- With Mayo Clinic endocrinologist
Todd B. Nippoldt, M.D.read biographyclose window
Todd B. Nippoldt, M.D.Todd Nippoldt, M.D.
Dr. Todd Nippoldt is a board-certified specialist in internal medicine and endocrinology and metabolism. He has special expertise in the area of hormone disorders affecting the pituitary and adrenal glands as well as the testes and ovaries. He has been a member of the Mayo Clinic staff since 1988.
He's a consultant in the Division of Endocrinology, Metabolism and Nutrition and works with patients who have disorders of the hormone-producing glands. Common disorders include diabetes, thyroid problems, osteoporosis and elevated cholesterol levels.
He's also involved in andrology, the study of male hormonal disorders, male infertility and male sexual dysfunction, and is an assistant professor of medicine at College of Medicine, Mayo Clinic.
Dr. Nippoldt, a St. Paul, Minn., native, has also contributed to "Mayo Clinic Health Letter," the "Mayo Clinic Family Health Book" and a Mayo Clinic CD-ROM. He's a fellow in the American College of Physicians and a member of the American Society for Reproductive Medicine, the American Society of Andrology, The Endocrine Society, The Pituitary Society and the American Association of Clinical Endocrinologists.
"I have found that those patients who have gone to the Internet and obtained accurate medical information come to their appointment with me very well informed, and the discussions regarding the evaluation and management of their condition are very productive and satisfying," he says.
"The key, however, is obtaining accurate medical information. As a medical editor, I hope to be able to ensure that accurate, relevant and up-to-date information is available for patients and their families."
Tests and diagnosis (1)
- Is a home sperm test useful?
- Abnormal sperm morphology: What does it mean?
- Male masturbation: Does frequency affect male fertility?
Is a home sperm test useful?
Is there a home sperm test that can tell me whether I'm fertile or not?
from Todd B. Nippoldt, M.D.
A new home sperm test is now available that measures your sperm count — the number of sperm in the fluid (semen) ejaculated during an orgasm. The test requires a man to ejaculate into a collection cup. The semen is transferred into a bottle of solution and mixed. Then six drops are placed onto a testing device. Results are read after seven minutes. The test detects a protein found only in sperm. A positive result indicates that your sperm count is above 20 million sperm per milliliter of semen, near the low threshold of "normal."
Fertility experts express caution about using a home sperm test to assess your fertility. A semen analysis is an important tool in assessing male fertility. But it is by no means a direct measure of a man's fertility. The typical semen analysis performed by an infertility specialist assesses the following characteristics:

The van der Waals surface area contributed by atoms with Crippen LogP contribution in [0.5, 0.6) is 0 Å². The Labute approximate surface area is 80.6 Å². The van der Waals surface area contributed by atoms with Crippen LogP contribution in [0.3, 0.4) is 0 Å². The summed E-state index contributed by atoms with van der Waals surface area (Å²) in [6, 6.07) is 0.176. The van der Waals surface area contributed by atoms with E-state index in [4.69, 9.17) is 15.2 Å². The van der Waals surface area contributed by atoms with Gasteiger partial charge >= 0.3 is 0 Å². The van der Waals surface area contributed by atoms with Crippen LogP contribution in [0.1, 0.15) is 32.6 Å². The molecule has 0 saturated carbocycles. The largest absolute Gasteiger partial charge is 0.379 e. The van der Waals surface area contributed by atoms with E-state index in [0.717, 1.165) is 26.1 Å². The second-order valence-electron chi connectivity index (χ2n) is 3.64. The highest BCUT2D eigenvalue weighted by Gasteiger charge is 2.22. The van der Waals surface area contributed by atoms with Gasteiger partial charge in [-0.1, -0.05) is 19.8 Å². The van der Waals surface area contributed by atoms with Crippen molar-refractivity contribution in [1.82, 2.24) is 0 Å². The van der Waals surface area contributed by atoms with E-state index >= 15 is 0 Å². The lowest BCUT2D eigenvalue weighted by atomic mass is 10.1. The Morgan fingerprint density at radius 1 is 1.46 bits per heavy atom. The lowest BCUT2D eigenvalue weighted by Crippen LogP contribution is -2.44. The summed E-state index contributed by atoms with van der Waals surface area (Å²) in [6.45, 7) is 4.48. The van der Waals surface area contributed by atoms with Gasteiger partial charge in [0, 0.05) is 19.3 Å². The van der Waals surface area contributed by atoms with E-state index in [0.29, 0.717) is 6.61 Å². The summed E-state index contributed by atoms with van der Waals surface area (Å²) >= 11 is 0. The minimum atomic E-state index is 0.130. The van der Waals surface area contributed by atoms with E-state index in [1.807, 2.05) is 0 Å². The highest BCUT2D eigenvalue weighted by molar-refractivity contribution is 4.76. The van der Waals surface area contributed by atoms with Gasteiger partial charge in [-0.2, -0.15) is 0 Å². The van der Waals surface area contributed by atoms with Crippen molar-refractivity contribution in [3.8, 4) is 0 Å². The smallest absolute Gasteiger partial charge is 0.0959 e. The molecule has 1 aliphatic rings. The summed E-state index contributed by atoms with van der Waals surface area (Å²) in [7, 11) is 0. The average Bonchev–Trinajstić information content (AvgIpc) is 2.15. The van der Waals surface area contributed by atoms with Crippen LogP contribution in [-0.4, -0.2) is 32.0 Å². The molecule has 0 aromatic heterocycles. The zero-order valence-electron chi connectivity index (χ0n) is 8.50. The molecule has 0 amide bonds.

- Semen volume
- Total sperm number (sperm count)
- Sperm concentration
- Vitality (percent alive)
- Movement (motility)
- Shape (morphology)
No one of these characteristics alone can predict the fertility potential of a man. In fact, only half the infertile men have recognizable causes of infertility detectable by semen analysis. Many men with low sperm counts have fathered children, and many men with high sperm counts have been unsuccessful in fathering children. The only true measure of fertility is the ability to cause a pregnancy.
Instructions with the home sperm test say that if your sperm count is below 20 million sperm per milliliter (negative), you should consult a doctor about a complete fertility evaluation. However, a positive result does not mean you don't have fertility issues. Male fertility is complicated, with many contributing factors.
One situation where the test might have some value: If a woman is late in the fertility life span (older than age 38), her partner might do a quick home sperm test at the outset of trying to get pregnant, to see if there's cause for further testing. Better to identify an issue early when the fertility clock is ticking.Next question
Abnormal sperm morphology: What does it mean?
- SpermCheck Fertility. http://www.spermcheck-fertility.com/. Accessed March 14, 2012.
- Nagler HM. A solitary semen analysis can never predict normal fertility. Nature Reviews: Urology. 2011;8:16.
- Hwang K, et al. Contemporary concepts in the evaluation and management of male infertility. Nature Reviews: Urology. 2011;8:86.
- Wein AJ, et al. Campbell-Walsh Urology. 10th ed. Philadelphia, Pa.: Saunders Elsevier; 2012. http://www.mdconsult.com/das/book/body/208746819-6/0/1445/0.html. Accessed March 12, 2012.
- Pavone ME. The progressive simplification of the infertility evaluation. Obstetrical and Gynecological Survey. 2011;66:31.
- Morbeck DE (expert opinion). Mayo Clinic, Rochester, Minn. March 15, 2012.